1) General Information:
- Location on property: Hawaiian bird pepper is currently not on the property! We will plant it again!
- Scientific Name: Capsicum annuum longum
- Region of Origin: likely originated in South or Central America.
- Type: Edible
- General History: If you like peppers that pack plenty of heat, then consider growing Hawaiian chili peppers. These pepper plants produce 1 to 2 inch long green fruit that ripens to bright red and have a flavor similar to a Tabasco pepper. The very pungent “Hawaiian chili peppers” in general have yellow fruit that turn red when ripe, and remain productive for extended periods of time. The bird peppers have become naturalized in many islands of the Pacific region and in Asia.
2) Plant Uses:
- As Food: Chili peppers are consumed fresh or in a variety of processed products in
many cuisines worldwide. They add flavor or pungency to dishes when used as condiments or spices. Use in processed products has increased dramatically in recent years. In the U.S., salsa sales now surpass ketchup sales, reflecting on the popularity of Mexican dishes. Bird peppers (such as the popular “Hawaiian” chili pepper in Hawai‘i) can be pickled when green or ripe and the ripe fruit is used in hot sauces or ground and used as a seasoning. “Chili pepper water,” which is consumed as a condiment in rice, eggs, fried foods, and cocktails, is among the most popular uses for bird peppers in Hawai‘i. Bird peppers may also be combined with other milder but flavorful chili pepper varieties to create a more nuanced flavor profile in dishes.
- Possible ways of processing chili peppers include dehydration via ovens or solar drying, the preparation of smoked chilies (such as the popular chipotles or smoked Jalapeño peppers from Mexico) or by pickling, roasting, and in salsa. The Serrano-type peppers are popular for salsa.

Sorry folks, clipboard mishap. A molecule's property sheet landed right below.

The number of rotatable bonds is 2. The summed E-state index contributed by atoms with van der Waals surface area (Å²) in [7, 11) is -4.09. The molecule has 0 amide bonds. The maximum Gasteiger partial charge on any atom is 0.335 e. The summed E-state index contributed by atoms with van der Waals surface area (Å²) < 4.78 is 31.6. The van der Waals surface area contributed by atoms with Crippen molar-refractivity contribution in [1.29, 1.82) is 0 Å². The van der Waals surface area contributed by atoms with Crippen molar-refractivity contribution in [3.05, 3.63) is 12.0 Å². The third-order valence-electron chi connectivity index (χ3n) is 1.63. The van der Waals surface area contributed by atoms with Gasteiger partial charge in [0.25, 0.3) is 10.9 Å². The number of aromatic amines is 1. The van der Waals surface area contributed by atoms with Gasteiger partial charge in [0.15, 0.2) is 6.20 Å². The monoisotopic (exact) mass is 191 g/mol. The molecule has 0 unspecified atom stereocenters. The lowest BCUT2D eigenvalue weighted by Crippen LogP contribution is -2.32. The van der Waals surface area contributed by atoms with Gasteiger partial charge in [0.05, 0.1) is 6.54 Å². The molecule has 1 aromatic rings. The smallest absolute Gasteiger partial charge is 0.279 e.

- With some of the small hot chili types, the green fruit is used for pickling, while the ripened red fruit is dried for use as seasoning and often used in soup, stew, sausage, as well as in a host of Asian and Pacific dishes. When used as seasoning, peppers are usually dried and ground when used as seasoning. To improve the flavor of some seasonings it is possible to combine the flavor of a hot or pungent chili pepper variety with a milder but more flavorful variety.
- As Medicine or Other Uses: Chili peppers are a rich source of vitamins C and A. Nutritional descriptors for chili peppers used by the U.S. Food and Drug Administration include fat-free, saturated fat-free, very low sodium, cholesterol-free, and low in calories (Bosland and Votava 2000). Peppers also contain vitamin E, capsanthin, zeaxanthin, and carotenoids. With regard to its use as a medicinal, capsaicin, the compound responsible for the pungency in peppers, is used to relieve pain from arthritis and migraines and for cough or stuffy nose relief. It has also been shown to have anti-clotting properties.
3) Growing Instructions
- General: Peppers are warm-season crops with a long-growing season. They are most sensitive to climatic conditions during blossom development and fruiting. Temperatures above 32°C may lead to flower abortion. For optimal production, peppers require between 2–5 cm of rainfall or irrigation per week, depending on the soil type and the stage of growth. In general, peppers require more water after fruiting than before fruiting.